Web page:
Introduction to Ambler, Pennsylvania
Ambler, Pennsylvania, in Montgomery county, is 14 miles N of Philadelphia, Pennsylvania. The town has a population of 6,426.
In the mid-1850s, a depot for the North Pennsylvania Railroad was established in this area. The community was known as the Village of Wissahickon. In 1869, it was renamed "Ambler" in honor of a local Quaker woman, Mary Johnson Ambler, who had played a heroic role in the rescue of people involved in a local train accident referred to as "The Great Train Wreck of 1856". The Keasbey and Mattison Company, a manufacturer of asbestos, set up operations in Ambler in 1881. The factory's ownership changed hands a several times before it was closed in 1962. It had caused widespread contamination in the area, and the government declared a numerous sites in Ambler to have been severely affected and in need of remediation.
Ambler and Nearby Attractions
- Mennonite Heritage Center
- Peter Wentz Farmstead
- Glencairn Museum
- Sesame Place
- Elmwood Park Zoo
- Neshaminy State Park
Things To Do In Ambler
The Mennonite Heritage Center showcases exhibits that reflect the history of the Mennonite life and faith in southeastern Pennsylvania. Collections in the Woodmere Art Museum focus on the art and artists of the region, while the Grand Army of the Republic Museum & Library features artifacts of the Civil War. Peter Wentz Farmstead, a country mansion which served as Washington's headquarters during the Pennsylvania campaign of 1777, is another place of historic interest near Ambler. Visitors to Neshaminy State Park, Nockamixon State Park, and Evansburg State Park can enjoy various recreational activities like fishing, boating, hiking, horseback riding, picnicking, camping, biking, and golfing. The town of Ambler is also home to the Ambler Borough Park, Jean Thompson Park, Knight Park, and Ricciardi Park.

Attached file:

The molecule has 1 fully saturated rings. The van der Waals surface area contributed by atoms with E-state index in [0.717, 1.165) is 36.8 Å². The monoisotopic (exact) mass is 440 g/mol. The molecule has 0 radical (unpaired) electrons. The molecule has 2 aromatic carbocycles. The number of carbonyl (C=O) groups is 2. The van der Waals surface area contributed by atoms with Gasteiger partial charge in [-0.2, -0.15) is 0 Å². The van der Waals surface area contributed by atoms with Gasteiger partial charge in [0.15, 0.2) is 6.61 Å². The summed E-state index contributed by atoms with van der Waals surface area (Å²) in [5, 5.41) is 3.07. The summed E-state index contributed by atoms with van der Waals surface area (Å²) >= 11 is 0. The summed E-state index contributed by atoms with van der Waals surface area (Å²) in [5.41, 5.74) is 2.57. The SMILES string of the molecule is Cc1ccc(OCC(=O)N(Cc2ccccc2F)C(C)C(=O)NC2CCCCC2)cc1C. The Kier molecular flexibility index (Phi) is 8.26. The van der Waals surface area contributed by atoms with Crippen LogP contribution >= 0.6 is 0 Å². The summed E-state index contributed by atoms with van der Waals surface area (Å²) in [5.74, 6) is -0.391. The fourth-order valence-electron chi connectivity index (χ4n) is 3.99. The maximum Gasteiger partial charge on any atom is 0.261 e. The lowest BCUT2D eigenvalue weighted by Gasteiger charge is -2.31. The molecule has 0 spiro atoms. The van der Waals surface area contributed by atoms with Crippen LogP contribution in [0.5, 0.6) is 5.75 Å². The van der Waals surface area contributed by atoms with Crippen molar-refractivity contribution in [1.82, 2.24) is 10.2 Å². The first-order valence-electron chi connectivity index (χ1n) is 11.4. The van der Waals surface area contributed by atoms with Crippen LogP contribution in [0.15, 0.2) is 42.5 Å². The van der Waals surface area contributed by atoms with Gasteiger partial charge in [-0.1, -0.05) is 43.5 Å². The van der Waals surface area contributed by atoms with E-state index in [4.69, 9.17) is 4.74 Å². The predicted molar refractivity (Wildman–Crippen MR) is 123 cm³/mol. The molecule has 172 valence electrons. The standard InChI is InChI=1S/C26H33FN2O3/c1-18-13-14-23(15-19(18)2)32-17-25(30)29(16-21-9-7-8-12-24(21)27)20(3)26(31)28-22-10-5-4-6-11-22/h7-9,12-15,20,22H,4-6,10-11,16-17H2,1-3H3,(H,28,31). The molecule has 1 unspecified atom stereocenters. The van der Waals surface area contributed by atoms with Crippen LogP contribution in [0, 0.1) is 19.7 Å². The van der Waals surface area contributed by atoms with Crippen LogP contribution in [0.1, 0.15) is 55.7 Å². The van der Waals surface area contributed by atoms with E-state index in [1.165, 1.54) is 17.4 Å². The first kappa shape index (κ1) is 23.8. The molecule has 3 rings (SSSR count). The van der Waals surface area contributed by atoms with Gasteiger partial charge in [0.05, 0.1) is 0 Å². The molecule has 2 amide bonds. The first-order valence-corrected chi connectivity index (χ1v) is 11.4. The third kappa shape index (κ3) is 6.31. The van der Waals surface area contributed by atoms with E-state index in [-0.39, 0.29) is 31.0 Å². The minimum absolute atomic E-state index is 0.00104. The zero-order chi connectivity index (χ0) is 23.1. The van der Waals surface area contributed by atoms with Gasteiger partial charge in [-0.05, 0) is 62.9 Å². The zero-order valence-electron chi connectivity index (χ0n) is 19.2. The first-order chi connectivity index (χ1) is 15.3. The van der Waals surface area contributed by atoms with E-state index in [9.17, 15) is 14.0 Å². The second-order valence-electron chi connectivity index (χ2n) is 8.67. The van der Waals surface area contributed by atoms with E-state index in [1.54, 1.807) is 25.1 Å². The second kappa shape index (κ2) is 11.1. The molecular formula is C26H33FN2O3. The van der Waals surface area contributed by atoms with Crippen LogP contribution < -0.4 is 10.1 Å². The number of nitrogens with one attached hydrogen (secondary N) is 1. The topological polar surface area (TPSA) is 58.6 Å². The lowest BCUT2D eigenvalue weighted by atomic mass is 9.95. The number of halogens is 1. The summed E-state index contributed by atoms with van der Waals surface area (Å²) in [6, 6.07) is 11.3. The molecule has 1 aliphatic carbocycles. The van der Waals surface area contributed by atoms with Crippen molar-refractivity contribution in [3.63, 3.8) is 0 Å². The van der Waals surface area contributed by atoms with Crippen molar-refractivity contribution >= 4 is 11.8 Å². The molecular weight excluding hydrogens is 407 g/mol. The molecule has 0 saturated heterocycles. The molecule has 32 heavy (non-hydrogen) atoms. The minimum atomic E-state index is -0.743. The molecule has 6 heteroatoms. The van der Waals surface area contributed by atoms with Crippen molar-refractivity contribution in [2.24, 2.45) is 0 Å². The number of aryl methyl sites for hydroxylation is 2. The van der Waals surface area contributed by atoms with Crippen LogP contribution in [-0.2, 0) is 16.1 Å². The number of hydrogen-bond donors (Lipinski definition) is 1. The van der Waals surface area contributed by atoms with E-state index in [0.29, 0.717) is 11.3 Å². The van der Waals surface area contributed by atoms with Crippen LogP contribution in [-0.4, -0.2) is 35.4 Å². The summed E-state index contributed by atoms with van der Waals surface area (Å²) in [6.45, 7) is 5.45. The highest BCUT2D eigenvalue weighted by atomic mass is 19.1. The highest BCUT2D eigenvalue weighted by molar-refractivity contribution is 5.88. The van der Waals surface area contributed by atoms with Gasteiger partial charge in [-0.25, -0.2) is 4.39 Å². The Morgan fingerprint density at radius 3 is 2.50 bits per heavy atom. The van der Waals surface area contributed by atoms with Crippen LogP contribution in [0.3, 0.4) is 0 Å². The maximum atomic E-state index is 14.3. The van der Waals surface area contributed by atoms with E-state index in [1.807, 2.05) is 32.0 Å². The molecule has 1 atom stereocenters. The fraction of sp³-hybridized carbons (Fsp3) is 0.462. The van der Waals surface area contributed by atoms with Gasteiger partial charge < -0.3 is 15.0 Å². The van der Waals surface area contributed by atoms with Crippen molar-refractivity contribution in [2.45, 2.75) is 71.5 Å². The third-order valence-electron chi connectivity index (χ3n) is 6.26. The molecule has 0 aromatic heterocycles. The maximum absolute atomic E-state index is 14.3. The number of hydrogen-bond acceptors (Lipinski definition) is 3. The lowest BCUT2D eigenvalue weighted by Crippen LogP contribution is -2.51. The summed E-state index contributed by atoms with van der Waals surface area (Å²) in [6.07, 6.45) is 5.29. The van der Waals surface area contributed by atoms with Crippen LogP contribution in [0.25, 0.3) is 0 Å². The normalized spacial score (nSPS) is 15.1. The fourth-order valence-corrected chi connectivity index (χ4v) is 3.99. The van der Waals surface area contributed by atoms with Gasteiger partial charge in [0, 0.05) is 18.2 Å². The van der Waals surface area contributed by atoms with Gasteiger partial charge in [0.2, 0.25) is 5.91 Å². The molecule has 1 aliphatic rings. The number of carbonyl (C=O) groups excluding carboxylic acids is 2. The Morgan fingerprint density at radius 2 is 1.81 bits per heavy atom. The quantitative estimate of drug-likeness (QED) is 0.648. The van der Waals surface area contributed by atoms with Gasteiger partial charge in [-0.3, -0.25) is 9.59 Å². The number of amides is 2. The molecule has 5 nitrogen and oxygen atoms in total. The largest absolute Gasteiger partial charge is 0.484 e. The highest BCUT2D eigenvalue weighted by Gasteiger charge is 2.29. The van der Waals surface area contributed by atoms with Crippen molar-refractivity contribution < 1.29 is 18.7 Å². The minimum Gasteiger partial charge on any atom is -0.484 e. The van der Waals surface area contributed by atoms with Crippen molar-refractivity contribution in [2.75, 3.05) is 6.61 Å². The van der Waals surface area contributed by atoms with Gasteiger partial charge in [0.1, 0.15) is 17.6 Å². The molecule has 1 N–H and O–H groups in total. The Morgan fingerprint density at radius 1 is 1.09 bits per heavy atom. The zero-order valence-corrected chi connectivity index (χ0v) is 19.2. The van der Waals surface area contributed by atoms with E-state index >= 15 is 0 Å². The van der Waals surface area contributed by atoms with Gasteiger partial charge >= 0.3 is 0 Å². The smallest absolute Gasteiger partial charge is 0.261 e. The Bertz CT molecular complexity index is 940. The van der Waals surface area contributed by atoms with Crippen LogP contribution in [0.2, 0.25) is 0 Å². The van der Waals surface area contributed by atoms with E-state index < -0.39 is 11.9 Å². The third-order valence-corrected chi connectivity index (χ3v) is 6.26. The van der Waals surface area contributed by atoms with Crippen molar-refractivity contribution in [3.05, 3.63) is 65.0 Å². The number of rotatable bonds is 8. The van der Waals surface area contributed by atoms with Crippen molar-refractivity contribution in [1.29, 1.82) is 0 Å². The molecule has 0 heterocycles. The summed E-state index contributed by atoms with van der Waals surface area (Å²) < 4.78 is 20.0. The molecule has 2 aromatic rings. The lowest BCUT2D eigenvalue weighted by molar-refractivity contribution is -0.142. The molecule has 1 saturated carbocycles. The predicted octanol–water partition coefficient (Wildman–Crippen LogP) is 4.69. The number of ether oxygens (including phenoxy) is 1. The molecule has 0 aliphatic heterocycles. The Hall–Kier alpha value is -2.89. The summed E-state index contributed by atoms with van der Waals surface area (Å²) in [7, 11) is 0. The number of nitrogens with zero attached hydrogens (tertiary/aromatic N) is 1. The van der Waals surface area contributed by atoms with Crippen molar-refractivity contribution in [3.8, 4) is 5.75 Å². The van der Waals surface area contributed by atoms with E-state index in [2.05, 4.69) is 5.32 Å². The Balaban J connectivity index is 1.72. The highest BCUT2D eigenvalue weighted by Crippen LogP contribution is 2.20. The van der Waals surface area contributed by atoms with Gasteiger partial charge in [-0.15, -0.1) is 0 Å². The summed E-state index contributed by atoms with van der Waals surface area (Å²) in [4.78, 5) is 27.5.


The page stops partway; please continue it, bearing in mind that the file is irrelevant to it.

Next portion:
Air transportation is available from the Philadelphia International Airport.
Ambler Higher Education
Nearby colleges include the Bryn Mawr College, Gratz College, Arcadia University, Montgomery County Community College, and Haverford College.